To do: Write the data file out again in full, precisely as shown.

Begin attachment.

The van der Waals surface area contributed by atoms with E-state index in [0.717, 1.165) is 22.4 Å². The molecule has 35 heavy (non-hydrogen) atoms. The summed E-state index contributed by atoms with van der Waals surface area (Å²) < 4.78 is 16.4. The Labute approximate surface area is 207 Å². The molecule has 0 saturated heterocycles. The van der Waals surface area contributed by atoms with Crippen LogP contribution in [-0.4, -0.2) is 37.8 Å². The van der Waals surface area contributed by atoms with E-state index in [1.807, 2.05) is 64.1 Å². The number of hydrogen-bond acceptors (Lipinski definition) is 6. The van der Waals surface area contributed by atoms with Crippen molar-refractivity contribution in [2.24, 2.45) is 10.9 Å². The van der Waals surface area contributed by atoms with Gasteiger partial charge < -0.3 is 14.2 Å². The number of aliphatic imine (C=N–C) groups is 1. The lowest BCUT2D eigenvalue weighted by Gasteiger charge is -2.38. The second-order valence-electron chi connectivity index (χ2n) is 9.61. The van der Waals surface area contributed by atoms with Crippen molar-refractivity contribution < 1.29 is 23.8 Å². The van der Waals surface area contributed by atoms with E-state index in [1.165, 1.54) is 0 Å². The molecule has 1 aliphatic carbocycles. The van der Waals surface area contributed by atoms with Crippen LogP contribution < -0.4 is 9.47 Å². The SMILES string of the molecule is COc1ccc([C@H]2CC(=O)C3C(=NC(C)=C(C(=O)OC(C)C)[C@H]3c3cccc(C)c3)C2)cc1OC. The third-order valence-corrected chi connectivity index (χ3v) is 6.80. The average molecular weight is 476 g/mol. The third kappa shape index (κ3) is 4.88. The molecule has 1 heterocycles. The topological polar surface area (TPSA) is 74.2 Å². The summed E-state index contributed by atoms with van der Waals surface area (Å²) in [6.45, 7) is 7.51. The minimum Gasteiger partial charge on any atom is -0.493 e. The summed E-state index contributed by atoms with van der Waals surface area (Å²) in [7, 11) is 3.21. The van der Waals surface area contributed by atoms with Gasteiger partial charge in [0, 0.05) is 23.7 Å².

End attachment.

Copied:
The van der Waals surface area contributed by atoms with E-state index in [0.717, 1.165) is 22.4 Å². The molecule has 35 heavy (non-hydrogen) atoms. The summed E-state index contributed by atoms with van der Waals surface area (Å²) < 4.78 is 16.4. The Labute approximate surface area is 207 Å². The molecule has 0 saturated heterocycles. The van der Waals surface area contributed by atoms with Crippen LogP contribution in [-0.4, -0.2) is 37.8 Å². The van der Waals surface area contributed by atoms with E-state index in [1.807, 2.05) is 64.1 Å². The number of hydrogen-bond acceptors (Lipinski definition) is 6. The van der Waals surface area contributed by atoms with Crippen molar-refractivity contribution in [2.24, 2.45) is 10.9 Å². The van der Waals surface area contributed by atoms with Gasteiger partial charge < -0.3 is 14.2 Å². The number of aliphatic imine (C=N–C) groups is 1. The lowest BCUT2D eigenvalue weighted by Gasteiger charge is -2.38. The second-order valence-electron chi connectivity index (χ2n) is 9.61. The van der Waals surface area contributed by atoms with Crippen molar-refractivity contribution < 1.29 is 23.8 Å². The van der Waals surface area contributed by atoms with E-state index in [1.165, 1.54) is 0 Å². The molecule has 1 aliphatic carbocycles. The van der Waals surface area contributed by atoms with Crippen LogP contribution < -0.4 is 9.47 Å². The SMILES string of the molecule is COc1ccc([C@H]2CC(=O)C3C(=NC(C)=C(C(=O)OC(C)C)[C@H]3c3cccc(C)c3)C2)cc1OC. The third-order valence-corrected chi connectivity index (χ3v) is 6.80. The average molecular weight is 476 g/mol. The third kappa shape index (κ3) is 4.88. The molecule has 1 heterocycles. The topological polar surface area (TPSA) is 74.2 Å². The summed E-state index contributed by atoms with van der Waals surface area (Å²) in [6.45, 7) is 7.51. The minimum Gasteiger partial charge on any atom is -0.493 e. The summed E-state index contributed by atoms with van der Waals surface area (Å²) in [7, 11) is 3.21. The van der Waals surface area contributed by atoms with Gasteiger partial charge in [0, 0.05) is 23.7 Å².